ped a raw egg into my Halloween sack; a cruel adolescent trick; it soak-
ed, quietly chewed/a hole, then littered my candy out in little trails/ from
 door to door.    
.                            .                                                                        
His strong similes carry this poem along,
..the raw egg…eating away, dotting a trail/with all that free candy falling
out/likea spilled genetic code, funneling/ memory out of a hollowing
 skull/likeseeds sifted from the belly/of a Jack-O-Lantern?” 
But this poem is not just about a horrific teenage prank that happened to him.  Not at all!  Sinister as this Halloween trick was there is another parallel world happening in the poem simultaneously, woven in and out of its fabric, and that is Nature’s prank to a nameless “she” in the poem and how this objective “she” was frightened by
Those mindless, vein-faced dolls with eyes that won’t/close: Halloween.” 
Further, the “she” adds:
…“It was also tricks/and kissing game treats with boys in the alley…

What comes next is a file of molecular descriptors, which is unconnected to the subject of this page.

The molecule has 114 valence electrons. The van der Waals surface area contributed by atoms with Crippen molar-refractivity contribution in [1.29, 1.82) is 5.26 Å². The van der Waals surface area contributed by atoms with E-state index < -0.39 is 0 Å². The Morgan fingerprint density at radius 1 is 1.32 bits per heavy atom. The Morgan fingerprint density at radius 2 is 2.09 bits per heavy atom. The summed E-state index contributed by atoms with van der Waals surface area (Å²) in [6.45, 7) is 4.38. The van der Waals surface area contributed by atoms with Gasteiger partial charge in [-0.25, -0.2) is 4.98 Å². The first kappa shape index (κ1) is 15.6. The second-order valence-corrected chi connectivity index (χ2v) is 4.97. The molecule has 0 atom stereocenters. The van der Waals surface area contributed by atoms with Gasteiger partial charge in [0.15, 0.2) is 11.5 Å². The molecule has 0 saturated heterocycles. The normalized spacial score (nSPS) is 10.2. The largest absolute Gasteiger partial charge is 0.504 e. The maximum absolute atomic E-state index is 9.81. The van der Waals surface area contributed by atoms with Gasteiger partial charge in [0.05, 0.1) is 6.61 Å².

…knowing I’d never grow old.” 
The poem weaves the “she” narrative into the “she’s” husband diagnosed with “Vascular Dementia,” ending the poem sadly and abruptly with the“she” following “that sweet candy trail” the one from the bag soaked by the raw egg
over the concrete driveway/ past the wrinkled boys, home to her /
mindless doll where she’ll have to watch an /aging witch fly across
her mirror night after night.”   
There’s a reason why I quoted many lines from this poem and that is because Yarbrough has dealt with time (present and past and future) in an extremely effective way and has seamlessly once again woven two parallel narratives into one narrative, lending here and borrowing there, so that everything adds up at the end and you ask yourself – How did he do that? Wow, such good crafting!  Even the lines of the poem that transport us back in time – “Strange how one random story can swirl back school desks/ and black rimmed glasses and hollow pumpkin heads and disguises”- are layered in meaning. Words and images layered in so many surprising ways.
As a professor of Mythology at Collin College in Plano, Texas, Yarbrough’s poems blend realism with mythology in a way that entertain and question the obvious.  He has carved out a world he lives in and a world he imagines.